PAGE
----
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Lying charity telemarketers? States can sue

© St. Petersburg Times
published May 6, 2003

WASHINGTON - In a decision hailed as a victory for consumers, the U.S. Supreme Court on Monday ruled that states can sue professional telemarketers for misleading donors about how much of their contributions actually go to the charity.

The unanimous decision overturned an Illinois Supreme Court ruling that dismissed, on free speech grounds, a fraud lawsuit brought by state prosecutors against a company that kept the vast majority of the money contributed by donors.

"The First Amendment protects the right to engage in charitable solicitation but does not shield fraud," Justice Ruth Bader Ginsburg wrote for the high court.

The court's decision will allow Illinois to bring a lawsuit against Telemarketing Associates, a Chicago company that was under contract with the veterans support group VietNow to solicit donations for the charity.

From 1987 to 1995, the company raised $7.1-million in donations. What the donors did not know was that Telemarketing Associates kept 85 percent of the money, or $6-million, with the remaining $1.1-million going to VietNow.

In 1991, the Illinois attorney general's office sued Telemarketing Associates for fraud, saying the company misled consumers by failing to tell donors during the solicitation call that most of their donations went to the telemarketing company.

In 2001, the Illinois Supreme Court dismissed the suit against Telemarketing Associates, ruling that it would violate the company's right to communicate freely with the public.

Lawyers for the state appealed the ruling, saying the decision would deal a "crippling blow to one of the state's principal weapons against telemarketing fraud."

Ginsburg said that the Constitution does not protect businesses that knowingly mislead the public.

Calling the high court's decision a "victory for consumers," Melissa Merz, spokeswoman for Illinois Attorney General Lisa Madigan, said donors deserve to know that most of their money will be spent for charitable work and not given to telemarketers. She added that the ruling would not affect telemarketers who dealt honestly with potential donors.

"This opinion will affect telemarketers who are making misrepresentations about how money is being used," she said in a statement.

Each year, Americans give an estimated $200 billion to charities through telemarketers.

"DO NOT CALL' LIST: People fed up with unwanted telemarketing can sign up in July for a national do-not-call list that will block many sales calls.

The Federal Trade Commission will launch a Web site July 1 so consumers can register online for the free service, the agency has said. The commission also will begin an eight-week rollout of a toll-free phone number by which people also can register for the list. The number will spread across the country until it is available nationwide by the end of August.

In other cases . . .

UNFAIR CONFESSION: The Supreme Court sharply criticized Texas police on Monday for tactics used to get a teenager to confess in a murder case: waking him at 3 a.m. and taking him clad only in underwear to the crime scene.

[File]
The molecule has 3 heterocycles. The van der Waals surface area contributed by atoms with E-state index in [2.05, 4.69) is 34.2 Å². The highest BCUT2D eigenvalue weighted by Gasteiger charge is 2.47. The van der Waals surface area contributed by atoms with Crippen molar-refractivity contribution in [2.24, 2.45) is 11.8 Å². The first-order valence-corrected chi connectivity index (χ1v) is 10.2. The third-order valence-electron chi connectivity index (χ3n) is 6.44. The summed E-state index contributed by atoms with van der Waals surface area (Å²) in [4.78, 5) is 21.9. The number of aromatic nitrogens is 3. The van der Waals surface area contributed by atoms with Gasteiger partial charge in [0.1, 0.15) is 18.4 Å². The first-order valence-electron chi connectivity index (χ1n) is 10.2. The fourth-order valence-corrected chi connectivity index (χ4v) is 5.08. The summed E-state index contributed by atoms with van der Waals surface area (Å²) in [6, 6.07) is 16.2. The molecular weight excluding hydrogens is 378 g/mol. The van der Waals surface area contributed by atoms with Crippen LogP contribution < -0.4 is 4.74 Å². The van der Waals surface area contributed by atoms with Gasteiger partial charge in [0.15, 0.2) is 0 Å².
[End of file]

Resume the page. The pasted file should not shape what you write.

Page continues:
Police in suburban Houston had maintained that 17-year-old Robert Justin Kaupp willingly went with officers and that his constitutional rights were not violated. The officers had been unable to get approval of a warrant to question Kaupp and they didn't have enough evidence to arrest him.

The high court, in an unsigned opinion, said that the teen's January 1999 confession probably should be thrown out.

"A group of police officers rousing an adolescent out of bed in the middle of the night with the words "we need to go and talk' presents no option but to go," the court said.

The Supreme Court sent the case back to a Texas court to consider any other evidence.

VINCE FOSTER AND PRIVACY: The Supreme Court on Monday resurrected a nearly decade-old dispute over the suicide of White House attorney Vincent Foster, agreeing to decide when the government must release sensitive or gruesome law enforcement records.

The government had asked the court to back its decision to withhold postmortem pictures of Foster.

The high court must balance the privacy interest of Foster's family with the rights of others who sued to get the photos under the Freedom of Information Act.

Foster's death, in the first year of Bill Clinton's presidency, spawned a legion of conspiracy theories that he was murdered in a White House coverup. Foster was a kindergarten friend of Clinton and former law partner of Sen. Hillary Rodham Clinton.

FINANCE LAW APPEAL: The most prominent critic of the McCain-Feingold campaign finance law has taken his battle to the Supreme Court, sending the justices the first of what are expected to be many appeals of a three-judge district court ruling that struck down some portions of the statute and upheld others.

In a 25-page document delivered late Friday and made available by the court Monday, Sen. Mitch McConnell, R-Ky., told the justices that the law "constitutes a frontal assault on First Amendment values, the likes of which have not been seen since the republic's infancy."

The brief, signed by McConnell's attorney, former independent counsel Kenneth Starr, urged the court to strike down the law's ban on unregulated "soft money"; its provisions regulating so-called "issue ads" paid for by unions, corporations and interest groups; and its limitations on expenditures that are "coordinated" between parties or groups and candidates.

Information from the Washington Post, Hearst Newspapers and the Associated Press was used in this report.

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